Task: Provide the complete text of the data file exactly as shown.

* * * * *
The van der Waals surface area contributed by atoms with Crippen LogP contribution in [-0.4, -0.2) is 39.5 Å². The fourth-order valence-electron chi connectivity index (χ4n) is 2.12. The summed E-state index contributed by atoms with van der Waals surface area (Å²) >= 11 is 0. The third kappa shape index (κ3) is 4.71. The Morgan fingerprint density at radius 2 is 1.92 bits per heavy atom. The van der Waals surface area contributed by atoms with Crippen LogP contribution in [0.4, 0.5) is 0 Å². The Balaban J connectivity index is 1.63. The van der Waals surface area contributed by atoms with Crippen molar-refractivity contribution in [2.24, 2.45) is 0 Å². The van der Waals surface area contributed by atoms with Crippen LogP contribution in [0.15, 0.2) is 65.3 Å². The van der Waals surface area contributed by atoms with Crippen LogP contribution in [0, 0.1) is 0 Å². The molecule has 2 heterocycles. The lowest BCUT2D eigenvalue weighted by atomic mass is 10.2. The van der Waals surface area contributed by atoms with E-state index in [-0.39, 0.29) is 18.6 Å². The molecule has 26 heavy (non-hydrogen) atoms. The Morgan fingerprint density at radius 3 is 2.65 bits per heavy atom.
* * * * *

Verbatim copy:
The van der Waals surface area contributed by atoms with Crippen LogP contribution in [-0.4, -0.2) is 39.5 Å². The fourth-order valence-electron chi connectivity index (χ4n) is 2.12. The summed E-state index contributed by atoms with van der Waals surface area (Å²) >= 11 is 0. The third kappa shape index (κ3) is 4.71. The Morgan fingerprint density at radius 2 is 1.92 bits per heavy atom. The van der Waals surface area contributed by atoms with Crippen LogP contribution in [0.4, 0.5) is 0 Å². The Balaban J connectivity index is 1.63. The van der Waals surface area contributed by atoms with Crippen molar-refractivity contribution in [2.24, 2.45) is 0 Å². The van der Waals surface area contributed by atoms with Crippen LogP contribution in [0.15, 0.2) is 65.3 Å². The van der Waals surface area contributed by atoms with Crippen LogP contribution in [0, 0.1) is 0 Å². The molecule has 2 heterocycles. The lowest BCUT2D eigenvalue weighted by atomic mass is 10.2. The van der Waals surface area contributed by atoms with E-state index in [-0.39, 0.29) is 18.6 Å². The molecule has 26 heavy (non-hydrogen) atoms. The Morgan fingerprint density at radius 3 is 2.65 bits per heavy atom.